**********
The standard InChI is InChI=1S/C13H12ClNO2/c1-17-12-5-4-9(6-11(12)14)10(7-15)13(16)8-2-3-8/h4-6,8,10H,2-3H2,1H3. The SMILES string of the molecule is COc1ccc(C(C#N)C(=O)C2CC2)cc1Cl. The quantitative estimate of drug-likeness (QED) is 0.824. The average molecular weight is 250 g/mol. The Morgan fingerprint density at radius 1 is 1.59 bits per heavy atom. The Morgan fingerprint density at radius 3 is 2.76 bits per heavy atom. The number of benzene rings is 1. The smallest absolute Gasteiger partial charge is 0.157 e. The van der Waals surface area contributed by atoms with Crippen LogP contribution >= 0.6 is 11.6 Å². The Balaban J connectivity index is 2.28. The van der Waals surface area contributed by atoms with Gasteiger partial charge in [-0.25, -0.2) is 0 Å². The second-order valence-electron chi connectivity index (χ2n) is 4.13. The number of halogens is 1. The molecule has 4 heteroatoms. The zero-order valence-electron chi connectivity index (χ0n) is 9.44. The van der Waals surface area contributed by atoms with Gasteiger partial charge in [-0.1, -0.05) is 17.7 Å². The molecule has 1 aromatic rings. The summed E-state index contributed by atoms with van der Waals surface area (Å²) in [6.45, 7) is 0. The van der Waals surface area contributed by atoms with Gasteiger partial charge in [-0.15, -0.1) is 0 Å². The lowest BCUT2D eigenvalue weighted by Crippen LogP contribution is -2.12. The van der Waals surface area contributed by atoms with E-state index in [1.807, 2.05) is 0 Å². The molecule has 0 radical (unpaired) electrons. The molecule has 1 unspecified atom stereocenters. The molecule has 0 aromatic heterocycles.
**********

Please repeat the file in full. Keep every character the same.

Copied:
The standard InChI is InChI=1S/C13H12ClNO2/c1-17-12-5-4-9(6-11(12)14)10(7-15)13(16)8-2-3-8/h4-6,8,10H,2-3H2,1H3. The SMILES string of the molecule is COc1ccc(C(C#N)C(=O)C2CC2)cc1Cl. The quantitative estimate of drug-likeness (QED) is 0.824. The average molecular weight is 250 g/mol. The Morgan fingerprint density at radius 1 is 1.59 bits per heavy atom. The Morgan fingerprint density at radius 3 is 2.76 bits per heavy atom. The number of benzene rings is 1. The smallest absolute Gasteiger partial charge is 0.157 e. The van der Waals surface area contributed by atoms with Crippen LogP contribution >= 0.6 is 11.6 Å². The Balaban J connectivity index is 2.28. The van der Waals surface area contributed by atoms with Gasteiger partial charge in [-0.25, -0.2) is 0 Å². The second-order valence-electron chi connectivity index (χ2n) is 4.13. The number of halogens is 1. The molecule has 4 heteroatoms. The zero-order valence-electron chi connectivity index (χ0n) is 9.44. The van der Waals surface area contributed by atoms with Gasteiger partial charge in [-0.1, -0.05) is 17.7 Å². The molecule has 1 aromatic rings. The summed E-state index contributed by atoms with van der Waals surface area (Å²) in [6.45, 7) is 0. The van der Waals surface area contributed by atoms with Gasteiger partial charge in [-0.15, -0.1) is 0 Å². The lowest BCUT2D eigenvalue weighted by Crippen LogP contribution is -2.12. The van der Waals surface area contributed by atoms with E-state index in [1.807, 2.05) is 0 Å². The molecule has 0 radical (unpaired) electrons. The molecule has 1 unspecified atom stereocenters. The molecule has 0 aromatic heterocycles.